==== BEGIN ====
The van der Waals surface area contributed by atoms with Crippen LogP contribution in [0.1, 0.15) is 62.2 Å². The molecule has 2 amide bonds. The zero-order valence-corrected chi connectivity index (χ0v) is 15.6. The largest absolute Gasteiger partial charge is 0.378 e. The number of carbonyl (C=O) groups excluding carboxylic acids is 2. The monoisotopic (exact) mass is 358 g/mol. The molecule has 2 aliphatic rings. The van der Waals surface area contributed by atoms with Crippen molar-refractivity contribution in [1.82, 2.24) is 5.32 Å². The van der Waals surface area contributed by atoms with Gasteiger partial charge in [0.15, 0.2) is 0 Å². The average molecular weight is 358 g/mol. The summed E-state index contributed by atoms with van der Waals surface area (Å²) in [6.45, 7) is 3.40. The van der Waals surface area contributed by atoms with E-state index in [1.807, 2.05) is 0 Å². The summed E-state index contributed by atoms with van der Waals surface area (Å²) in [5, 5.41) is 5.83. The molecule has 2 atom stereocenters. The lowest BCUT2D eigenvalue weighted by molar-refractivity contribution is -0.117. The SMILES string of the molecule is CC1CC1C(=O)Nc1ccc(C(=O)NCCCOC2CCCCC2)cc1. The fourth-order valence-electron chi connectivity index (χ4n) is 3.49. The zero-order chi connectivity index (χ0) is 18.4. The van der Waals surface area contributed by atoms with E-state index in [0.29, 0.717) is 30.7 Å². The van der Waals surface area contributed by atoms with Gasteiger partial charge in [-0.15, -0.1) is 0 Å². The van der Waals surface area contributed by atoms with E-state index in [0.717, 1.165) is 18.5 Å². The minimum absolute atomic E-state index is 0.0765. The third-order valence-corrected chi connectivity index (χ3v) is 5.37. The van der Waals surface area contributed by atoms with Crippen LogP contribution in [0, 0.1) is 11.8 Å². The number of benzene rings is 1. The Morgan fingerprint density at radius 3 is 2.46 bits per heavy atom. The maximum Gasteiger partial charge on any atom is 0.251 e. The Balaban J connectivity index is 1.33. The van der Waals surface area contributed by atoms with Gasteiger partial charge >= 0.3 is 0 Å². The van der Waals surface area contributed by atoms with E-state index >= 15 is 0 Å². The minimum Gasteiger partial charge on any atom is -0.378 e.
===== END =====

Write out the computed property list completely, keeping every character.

The van der Waals surface area contributed by atoms with Crippen LogP contribution in [0.1, 0.15) is 62.2 Å². The molecule has 2 amide bonds. The zero-order valence-corrected chi connectivity index (χ0v) is 15.6. The largest absolute Gasteiger partial charge is 0.378 e. The number of carbonyl (C=O) groups excluding carboxylic acids is 2. The monoisotopic (exact) mass is 358 g/mol. The molecule has 2 aliphatic rings. The van der Waals surface area contributed by atoms with Crippen molar-refractivity contribution in [1.82, 2.24) is 5.32 Å². The van der Waals surface area contributed by atoms with Gasteiger partial charge in [0.15, 0.2) is 0 Å². The average molecular weight is 358 g/mol. The summed E-state index contributed by atoms with van der Waals surface area (Å²) in [6.45, 7) is 3.40. The van der Waals surface area contributed by atoms with E-state index in [1.807, 2.05) is 0 Å². The summed E-state index contributed by atoms with van der Waals surface area (Å²) in [5, 5.41) is 5.83. The molecule has 2 atom stereocenters. The lowest BCUT2D eigenvalue weighted by molar-refractivity contribution is -0.117. The SMILES string of the molecule is CC1CC1C(=O)Nc1ccc(C(=O)NCCCOC2CCCCC2)cc1. The fourth-order valence-electron chi connectivity index (χ4n) is 3.49. The zero-order chi connectivity index (χ0) is 18.4. The van der Waals surface area contributed by atoms with E-state index in [0.29, 0.717) is 30.7 Å². The van der Waals surface area contributed by atoms with Gasteiger partial charge in [-0.15, -0.1) is 0 Å². The van der Waals surface area contributed by atoms with E-state index in [0.717, 1.165) is 18.5 Å². The minimum absolute atomic E-state index is 0.0765. The third-order valence-corrected chi connectivity index (χ3v) is 5.37. The van der Waals surface area contributed by atoms with Crippen LogP contribution in [0, 0.1) is 11.8 Å². The number of benzene rings is 1. The Morgan fingerprint density at radius 3 is 2.46 bits per heavy atom. The maximum Gasteiger partial charge on any atom is 0.251 e. The Balaban J connectivity index is 1.33. The van der Waals surface area contributed by atoms with Gasteiger partial charge >= 0.3 is 0 Å². The van der Waals surface area contributed by atoms with E-state index >= 15 is 0 Å². The minimum Gasteiger partial charge on any atom is -0.378 e.